|Zaha Hadid's Galaxy Soho in Wangjing|
|Meiquan 22nd Century in Chongqing|
As to a possible lawsuit for copyright infringement, China's copyright law includes protection for works of architecture. Yet, You Yunting, a Shangai-based lawyer and founder of an online journal on intellectual property issues, said that Hadid could have good chance of winning litigation, but the court will probably not force the infringer to pull the infringing building down, but only order the payment of compensation.
Hadid's copy is one of the most copycat cases currently happening in China, though in most of them the architect is dead since a long time or impossible to name. We can find in China a 108 meter Eiffel Tower on Champs Elysées Square in Tianducheng near Shangai, or even the exact replica of the Austrian alpine town Hallstatt in Guandong Province or a residential complex which recreates the British city of Dorchester in Chengdu and so on.
Archeologist Jack Carlson, writing in foreign policy magazine argues that copying of architectural culture is a way for China to assert global primacy. What do you think about that?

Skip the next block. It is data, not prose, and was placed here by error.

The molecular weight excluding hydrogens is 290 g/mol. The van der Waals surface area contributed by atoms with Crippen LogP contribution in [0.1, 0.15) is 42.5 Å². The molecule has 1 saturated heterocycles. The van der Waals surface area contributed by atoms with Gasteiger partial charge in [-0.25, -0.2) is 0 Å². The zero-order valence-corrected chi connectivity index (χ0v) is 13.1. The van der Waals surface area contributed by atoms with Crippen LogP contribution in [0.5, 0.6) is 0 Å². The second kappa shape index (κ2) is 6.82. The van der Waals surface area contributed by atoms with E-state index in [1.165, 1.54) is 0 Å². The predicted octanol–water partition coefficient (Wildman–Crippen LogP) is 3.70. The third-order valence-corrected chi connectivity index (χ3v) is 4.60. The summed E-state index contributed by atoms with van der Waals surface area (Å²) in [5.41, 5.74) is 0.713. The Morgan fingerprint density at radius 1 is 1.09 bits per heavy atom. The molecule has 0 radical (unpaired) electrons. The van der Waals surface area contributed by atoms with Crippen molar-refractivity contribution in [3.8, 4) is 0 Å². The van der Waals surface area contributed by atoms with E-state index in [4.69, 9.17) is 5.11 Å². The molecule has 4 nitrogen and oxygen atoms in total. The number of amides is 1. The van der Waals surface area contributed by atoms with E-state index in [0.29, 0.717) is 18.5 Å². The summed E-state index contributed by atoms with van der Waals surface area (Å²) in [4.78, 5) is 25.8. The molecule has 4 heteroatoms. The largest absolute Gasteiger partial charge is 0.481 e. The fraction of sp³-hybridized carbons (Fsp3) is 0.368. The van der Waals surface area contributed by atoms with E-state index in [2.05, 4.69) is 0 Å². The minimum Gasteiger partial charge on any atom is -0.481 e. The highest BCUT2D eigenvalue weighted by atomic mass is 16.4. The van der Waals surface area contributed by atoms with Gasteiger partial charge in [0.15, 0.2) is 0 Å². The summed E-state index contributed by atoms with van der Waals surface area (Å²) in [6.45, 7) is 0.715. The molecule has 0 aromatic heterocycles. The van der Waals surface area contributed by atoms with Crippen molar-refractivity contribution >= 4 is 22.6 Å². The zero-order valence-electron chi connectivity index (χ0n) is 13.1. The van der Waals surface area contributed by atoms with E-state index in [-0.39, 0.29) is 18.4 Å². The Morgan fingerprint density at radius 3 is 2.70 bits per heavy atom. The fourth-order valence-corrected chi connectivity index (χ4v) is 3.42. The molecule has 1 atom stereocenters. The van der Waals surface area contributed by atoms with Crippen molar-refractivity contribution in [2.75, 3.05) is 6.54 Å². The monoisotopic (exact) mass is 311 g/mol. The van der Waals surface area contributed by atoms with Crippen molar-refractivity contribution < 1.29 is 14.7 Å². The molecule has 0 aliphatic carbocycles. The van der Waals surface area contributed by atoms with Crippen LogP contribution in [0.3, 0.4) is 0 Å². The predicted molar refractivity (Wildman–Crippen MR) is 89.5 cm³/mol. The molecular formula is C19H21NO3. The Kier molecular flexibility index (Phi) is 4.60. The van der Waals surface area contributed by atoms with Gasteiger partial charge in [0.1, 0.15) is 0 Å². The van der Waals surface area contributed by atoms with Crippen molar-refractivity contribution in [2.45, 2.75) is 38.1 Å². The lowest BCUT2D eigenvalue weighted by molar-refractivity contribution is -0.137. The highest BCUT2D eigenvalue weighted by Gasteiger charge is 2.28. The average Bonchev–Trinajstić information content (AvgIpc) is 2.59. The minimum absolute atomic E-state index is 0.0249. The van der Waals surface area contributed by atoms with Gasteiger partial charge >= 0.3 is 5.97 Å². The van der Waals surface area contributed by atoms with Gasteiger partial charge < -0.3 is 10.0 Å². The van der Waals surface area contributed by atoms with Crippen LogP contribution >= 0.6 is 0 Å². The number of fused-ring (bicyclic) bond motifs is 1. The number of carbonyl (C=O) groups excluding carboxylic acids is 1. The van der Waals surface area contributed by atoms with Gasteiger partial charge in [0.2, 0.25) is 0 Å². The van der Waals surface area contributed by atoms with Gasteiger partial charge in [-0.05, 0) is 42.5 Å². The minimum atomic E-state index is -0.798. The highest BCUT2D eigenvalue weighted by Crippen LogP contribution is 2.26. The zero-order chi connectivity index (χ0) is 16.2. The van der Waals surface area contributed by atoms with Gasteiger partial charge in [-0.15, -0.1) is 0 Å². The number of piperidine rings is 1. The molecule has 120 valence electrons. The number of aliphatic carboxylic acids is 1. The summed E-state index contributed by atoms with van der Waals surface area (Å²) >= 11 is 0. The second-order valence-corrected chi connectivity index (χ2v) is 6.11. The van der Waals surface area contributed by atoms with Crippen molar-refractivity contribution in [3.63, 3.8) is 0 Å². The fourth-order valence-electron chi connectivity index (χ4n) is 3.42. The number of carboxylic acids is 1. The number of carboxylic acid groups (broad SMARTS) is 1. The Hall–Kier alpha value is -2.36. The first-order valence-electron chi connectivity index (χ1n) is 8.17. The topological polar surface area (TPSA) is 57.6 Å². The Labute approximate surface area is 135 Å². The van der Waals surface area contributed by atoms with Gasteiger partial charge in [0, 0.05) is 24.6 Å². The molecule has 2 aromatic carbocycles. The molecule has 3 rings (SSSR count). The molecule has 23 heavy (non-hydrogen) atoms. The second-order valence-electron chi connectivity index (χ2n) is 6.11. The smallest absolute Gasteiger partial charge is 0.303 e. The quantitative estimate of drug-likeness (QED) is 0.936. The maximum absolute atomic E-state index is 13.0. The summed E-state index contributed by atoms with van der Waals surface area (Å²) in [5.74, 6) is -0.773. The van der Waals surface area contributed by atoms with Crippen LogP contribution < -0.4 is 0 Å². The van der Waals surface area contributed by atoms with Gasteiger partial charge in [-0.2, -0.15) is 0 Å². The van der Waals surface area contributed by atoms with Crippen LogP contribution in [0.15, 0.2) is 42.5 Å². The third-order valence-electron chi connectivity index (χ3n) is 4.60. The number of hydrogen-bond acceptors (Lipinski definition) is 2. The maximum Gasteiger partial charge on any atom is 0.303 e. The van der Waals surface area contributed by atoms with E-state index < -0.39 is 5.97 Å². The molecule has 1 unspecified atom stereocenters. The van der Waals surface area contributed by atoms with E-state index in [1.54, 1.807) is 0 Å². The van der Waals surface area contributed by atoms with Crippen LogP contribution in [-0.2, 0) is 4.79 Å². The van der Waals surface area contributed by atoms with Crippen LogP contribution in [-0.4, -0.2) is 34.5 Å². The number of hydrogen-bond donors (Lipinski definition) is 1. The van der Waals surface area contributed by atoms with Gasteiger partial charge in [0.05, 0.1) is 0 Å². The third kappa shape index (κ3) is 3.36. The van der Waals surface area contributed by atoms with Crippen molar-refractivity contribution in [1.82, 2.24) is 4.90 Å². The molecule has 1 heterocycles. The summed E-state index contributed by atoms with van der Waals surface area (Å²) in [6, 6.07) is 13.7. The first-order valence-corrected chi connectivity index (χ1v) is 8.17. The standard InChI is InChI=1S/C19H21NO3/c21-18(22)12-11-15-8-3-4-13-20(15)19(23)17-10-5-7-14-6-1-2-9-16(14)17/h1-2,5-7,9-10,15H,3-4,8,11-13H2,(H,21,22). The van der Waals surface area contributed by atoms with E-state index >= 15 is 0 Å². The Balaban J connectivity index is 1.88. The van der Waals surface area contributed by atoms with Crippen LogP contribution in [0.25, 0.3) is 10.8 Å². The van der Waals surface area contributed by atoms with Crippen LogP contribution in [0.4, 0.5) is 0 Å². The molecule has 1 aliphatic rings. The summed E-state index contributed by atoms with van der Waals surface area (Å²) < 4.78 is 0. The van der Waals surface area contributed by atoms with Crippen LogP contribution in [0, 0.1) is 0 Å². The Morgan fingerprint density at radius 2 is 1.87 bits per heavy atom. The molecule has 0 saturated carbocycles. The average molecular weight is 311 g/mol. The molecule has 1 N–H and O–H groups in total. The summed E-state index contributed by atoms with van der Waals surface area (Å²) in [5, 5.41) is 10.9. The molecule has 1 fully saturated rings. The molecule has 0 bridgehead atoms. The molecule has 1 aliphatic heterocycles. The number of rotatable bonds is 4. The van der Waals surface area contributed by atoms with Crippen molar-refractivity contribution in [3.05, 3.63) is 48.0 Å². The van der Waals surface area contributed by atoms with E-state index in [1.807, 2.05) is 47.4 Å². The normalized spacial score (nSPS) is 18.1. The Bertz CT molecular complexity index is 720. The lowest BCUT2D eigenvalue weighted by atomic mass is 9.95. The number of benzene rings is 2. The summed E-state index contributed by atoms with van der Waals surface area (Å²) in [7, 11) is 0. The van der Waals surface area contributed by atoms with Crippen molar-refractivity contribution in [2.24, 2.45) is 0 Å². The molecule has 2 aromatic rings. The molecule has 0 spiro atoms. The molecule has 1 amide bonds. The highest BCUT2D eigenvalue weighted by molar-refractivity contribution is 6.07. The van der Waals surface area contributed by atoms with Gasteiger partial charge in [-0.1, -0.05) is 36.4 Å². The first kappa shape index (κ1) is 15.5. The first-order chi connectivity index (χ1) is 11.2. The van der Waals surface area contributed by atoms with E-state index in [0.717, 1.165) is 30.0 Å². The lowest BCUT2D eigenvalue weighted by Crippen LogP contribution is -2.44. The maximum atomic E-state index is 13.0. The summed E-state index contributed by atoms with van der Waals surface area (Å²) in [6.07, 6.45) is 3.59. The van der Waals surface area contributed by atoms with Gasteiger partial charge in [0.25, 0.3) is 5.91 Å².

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(1) Hadid's buildings have more floors (more and denser horizontal lines). thus, Meiquan buildings cannot be "carbon copies". You can also count the floors to note the differences in height.
(2) Hadid's buildings have sharper edges, Meiquan builds are distinctively "rounder" along the sides.
(3) Meiquan's high tower has a "dent" on 1 of its flat face. Hadid's high tower does not.
You perfectly marked the differences between the two projects which are, in my opinion, very few in comparison with the similarities existing between those buildings.
At a fist glance or on overall impression, the Meiquan project clearly appears as a carbon copy of the Hadid's one.
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